My last blog in 2012: My 2013 wishes and predictions…

Last year I wrote a wish list and prediction for 2012 and this year I am going to do the same for 2013. So for 2013 in technology realm specially when focused on Java is as follow:

  • Java SE 8 will be an awesome release despite the Jigsaw setback.
  • Java EE 7 will bring more ease of use and clarity into the community.
  • GlassFish 4 will be awesome and and more people will benefit from it’s modular and extensible architecture…
  • In late 2013 NetBeans IDE 8 will rock!
  • IBM will push the idea of how cool Rational set of IDEs are and how good Websphere is and people will believe it until the are caught with no way to return.
  • RIM seems to be pulling it together and it is likely to keep its own operating system rather than adopting Android.
  • Google Chrome will continue eating other browsers marketshare as fast as browserly possible.
  • Some of the new cool boys in the JVM town that are claiming to be the next Java will vanish/start vanishing without any trace
  • I wish for a very thin and edge to edge tablet and cell phone on top of android so I could switch to another phone. This will be something that Google_Moto will do.
  • Maybe I see someone with a Windows Mobile phone somewhere other than advertisements.

What I wish for during 2013, unrelated to technology

  • No more war and instead of that some peace and quiet time around the globe.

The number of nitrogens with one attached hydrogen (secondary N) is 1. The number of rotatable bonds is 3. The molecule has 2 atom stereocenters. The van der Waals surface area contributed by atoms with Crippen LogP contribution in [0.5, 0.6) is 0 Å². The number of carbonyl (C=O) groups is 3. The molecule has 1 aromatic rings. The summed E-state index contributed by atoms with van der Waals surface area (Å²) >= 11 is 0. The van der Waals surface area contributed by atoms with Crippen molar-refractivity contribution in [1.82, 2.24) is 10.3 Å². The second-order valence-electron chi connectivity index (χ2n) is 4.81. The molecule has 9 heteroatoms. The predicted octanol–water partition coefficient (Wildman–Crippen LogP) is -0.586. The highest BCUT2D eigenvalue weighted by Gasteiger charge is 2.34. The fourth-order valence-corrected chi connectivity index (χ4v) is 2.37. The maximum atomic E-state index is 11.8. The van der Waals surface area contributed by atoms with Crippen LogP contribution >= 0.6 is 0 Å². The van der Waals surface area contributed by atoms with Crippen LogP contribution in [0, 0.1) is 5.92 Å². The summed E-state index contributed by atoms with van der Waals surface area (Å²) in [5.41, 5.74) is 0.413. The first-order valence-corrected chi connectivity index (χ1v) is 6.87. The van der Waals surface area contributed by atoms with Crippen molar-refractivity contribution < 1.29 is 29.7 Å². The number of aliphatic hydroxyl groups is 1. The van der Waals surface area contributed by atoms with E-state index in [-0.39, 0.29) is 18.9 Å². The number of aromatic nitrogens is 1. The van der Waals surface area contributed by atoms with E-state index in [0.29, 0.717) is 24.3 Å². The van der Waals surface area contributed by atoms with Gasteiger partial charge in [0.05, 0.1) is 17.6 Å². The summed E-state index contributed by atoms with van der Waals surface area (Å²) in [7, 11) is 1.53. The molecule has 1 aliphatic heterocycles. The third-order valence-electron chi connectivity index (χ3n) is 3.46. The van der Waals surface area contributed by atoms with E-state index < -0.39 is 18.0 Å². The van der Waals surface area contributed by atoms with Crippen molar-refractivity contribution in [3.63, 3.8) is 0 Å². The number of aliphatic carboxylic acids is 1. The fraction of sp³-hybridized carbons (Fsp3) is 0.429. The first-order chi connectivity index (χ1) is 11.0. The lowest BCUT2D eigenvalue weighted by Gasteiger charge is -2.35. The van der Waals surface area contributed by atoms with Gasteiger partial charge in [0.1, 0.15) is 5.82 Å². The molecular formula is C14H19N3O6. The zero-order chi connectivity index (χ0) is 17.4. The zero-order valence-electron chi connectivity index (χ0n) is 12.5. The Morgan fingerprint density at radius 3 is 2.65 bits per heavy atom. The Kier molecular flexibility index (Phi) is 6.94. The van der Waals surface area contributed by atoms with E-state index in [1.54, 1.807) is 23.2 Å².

• No disasters like what we had in 2011 and instead some ground breaking scientific discoveries in medicine, energy and space travel.
  • No economy breakdown anywhere in the world.
  • To win more bets against my nemesis.

Other predictions for 2013 which I truly like to be proven wrong for some parts:

  • Iranian government will not go away and will not change to a sane governing body.
  • Pakistan army and ISI will continue supporting /training and harboring  Al Qaeda and Taliban and continue destabilizing Afghanistan southern and central provinces.
  • Iranian government will continue meddling in other countries affair specially in Afghanistan and Arab countries.
  • It is highly likely that Syrian dictatorship loose the battle for capital city and leave the capital but they will remain a player in the country and wreck havoc for the time being.

I wish everyone a happy new year with lots of joys and success.

An analysis on the monthly increase of NetBeans IDE active users count

Few weeks ago I was talking to Jiří Kovalský about NetBeans and its 1,000,000 active users and I asked him to check whether it is possible to have the number of active users by month or not and today he got back to me with a nice chart showing number of active users for each month since Jan 2004. Jiri is  NetBeans community manager and also he is the first person in the NetBeans team I get acquaintance long ago during NetCat50.

Here I attached the chart and then I will do an short analysis of what the chart can represent.

Number of NetBeans Active users per month

Now a brief overview of the chart:

  • NetBeans team started to count the active users in Jan 04
  • During summer and new year eve there is a decline in the number of active users each year and as overall number of users growth, this decline can be seen more clearly.
  • Number of active users is increasing continuously.

Now I want to merge the above chart with another table which is different NetBeans versions release dates.

NetBeans versions release dates

  • The last line in the bar is for June 2011, The July numbers are not calculated yet.
  • It took NetBeans two years, until Jan 2006, to get 200,000 active users at the beginning but the growth in number of active users was accelerating from the beginning as chart suggests.